83% provided formal BSA/AML training to the board and Senior Management.

A stunning 95% do not use test scores on AML training and other metrics for risk assessment and for risk ranking employees, business units and lines of business. Repeated apparent structuring When there is repeated structuring, but the source of funds appears legitimate, 52% said they just continue filing SARs and don't take other action. 21% educate the customer. 27% eventually close the account. Of those that close an account for SAR-related reasons, 64% do it via correspondence from the branch or an officer. Repeated SARs Problem customer? Repeated SARs? 34% keep them until the customer closes the account. 37% keep them until they convince management to let them run the customer off.

Funny Numbers
MSBs When asked "How does your institution bank MSBs?":

33% said "We don't."
39% said "We do, as specified by law.
14% said "We only bank certain types of MSBs we consider low risk."
14% said "We do bank them, but with special conditions, such as fees." Sole proprietorships 46% of the respondents allow sole proprietors to run business-related transactions through personal accounts CIP and authorized signers/guarantors The CIP rules do not require an institution to CIP authorized signers and guarantors. That is left up to each institution's individual CIP. An astonishing 65% of those surveyed say they DO CIP authorized signers and guarantors.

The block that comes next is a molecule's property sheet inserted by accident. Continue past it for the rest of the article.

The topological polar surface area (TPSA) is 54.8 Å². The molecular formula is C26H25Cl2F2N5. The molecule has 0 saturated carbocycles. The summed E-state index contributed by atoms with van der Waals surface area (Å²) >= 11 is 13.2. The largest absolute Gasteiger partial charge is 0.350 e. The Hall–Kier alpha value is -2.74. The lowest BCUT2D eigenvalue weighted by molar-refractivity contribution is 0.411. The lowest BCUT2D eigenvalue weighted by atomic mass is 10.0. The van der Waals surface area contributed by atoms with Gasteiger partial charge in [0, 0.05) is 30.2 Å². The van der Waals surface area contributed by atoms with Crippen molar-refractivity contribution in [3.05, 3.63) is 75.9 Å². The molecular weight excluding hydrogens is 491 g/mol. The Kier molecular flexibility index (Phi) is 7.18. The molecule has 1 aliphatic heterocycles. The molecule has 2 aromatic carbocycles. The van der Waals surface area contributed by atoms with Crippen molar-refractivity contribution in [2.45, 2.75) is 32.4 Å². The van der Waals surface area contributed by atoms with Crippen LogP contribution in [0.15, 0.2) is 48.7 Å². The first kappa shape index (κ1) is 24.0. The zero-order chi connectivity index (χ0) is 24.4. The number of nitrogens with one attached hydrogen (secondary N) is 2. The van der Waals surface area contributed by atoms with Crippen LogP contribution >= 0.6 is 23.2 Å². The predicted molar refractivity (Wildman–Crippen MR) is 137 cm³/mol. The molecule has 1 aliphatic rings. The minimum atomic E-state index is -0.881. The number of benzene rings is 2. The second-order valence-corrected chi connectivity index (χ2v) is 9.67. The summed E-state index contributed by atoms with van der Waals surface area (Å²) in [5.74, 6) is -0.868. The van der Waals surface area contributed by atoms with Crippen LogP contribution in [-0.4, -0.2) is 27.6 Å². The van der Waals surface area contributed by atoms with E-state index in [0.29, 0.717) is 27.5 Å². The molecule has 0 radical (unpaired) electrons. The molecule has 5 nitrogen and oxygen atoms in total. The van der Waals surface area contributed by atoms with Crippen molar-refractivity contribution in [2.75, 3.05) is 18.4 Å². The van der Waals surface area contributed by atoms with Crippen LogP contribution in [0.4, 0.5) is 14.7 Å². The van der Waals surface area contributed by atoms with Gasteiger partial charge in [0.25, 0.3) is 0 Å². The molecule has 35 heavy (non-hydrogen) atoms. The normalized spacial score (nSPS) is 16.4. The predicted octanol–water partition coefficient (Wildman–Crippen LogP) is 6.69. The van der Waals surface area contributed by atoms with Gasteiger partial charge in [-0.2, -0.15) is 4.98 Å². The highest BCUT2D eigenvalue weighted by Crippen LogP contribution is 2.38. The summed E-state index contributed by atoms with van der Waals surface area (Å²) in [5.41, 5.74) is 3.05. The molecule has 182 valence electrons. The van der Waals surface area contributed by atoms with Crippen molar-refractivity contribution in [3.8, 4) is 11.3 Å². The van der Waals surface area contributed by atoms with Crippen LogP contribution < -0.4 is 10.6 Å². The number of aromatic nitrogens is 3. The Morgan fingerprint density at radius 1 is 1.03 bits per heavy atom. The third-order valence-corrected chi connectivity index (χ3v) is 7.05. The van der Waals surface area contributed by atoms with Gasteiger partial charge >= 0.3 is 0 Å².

When asked what they require from them, they say "All components - same information they require from account owners."

Other interesting tidbits

  • David Dickinson refers to the BSA/AML Examination Manual as the "Shut-Up Manual" because it can end arguments and make an examiner "shut up" when you point out what he/she is saying something contrary to what the manual says.

  • Ken Golliher says the only right answer to give to the pre-exam question asking for a list of all accounts you opened without first obtaining the pieces of identifying information you're supposed to collect is "None."

  • Rather than depending upon the paper version of the BSA/AML manual, try using the PDF version. If you use it with the full ($300 version) of Adobe Acrobat (rather than just the reader) or you use it with ScanSoft PDF Converter, you can highlight, create bookmarks, add your own comments, and do a host of other things to make it much more user-friendly.

  • I mentioned the use of movie clips and TV clips in connection with your BSA training efforts. For example, Lethal Weapon 2 has a great scene with Joe Pesci (portraying an accountant for the mob who had skimmed money) explaining how money laundering works. There's a great list on a thread I started in the BOL Watercooler.

  • Sai Huda reports that 18% of the 2006 enforcement actions issued by FDIC related to BSA; 46% of the OTS enforcement orders were BSA-related; 37% of FRB's enforcement actions were BSA; 24% OCC; an average of 30% of ALL enforcement orders from all regulators combined were BSA.

  • There's a growing trend for examiners to cite as violations failure to comply with directives within the BSA/AML manual - rather than just direct violations of an actual law or reg.

  • BOL has a new tool that puts all the BSA/AML penalty/enforcement order information at your fingertips.

  • We also maintain our SAR Research Guide.

First published on 1/30/08

First published on 01/30/2008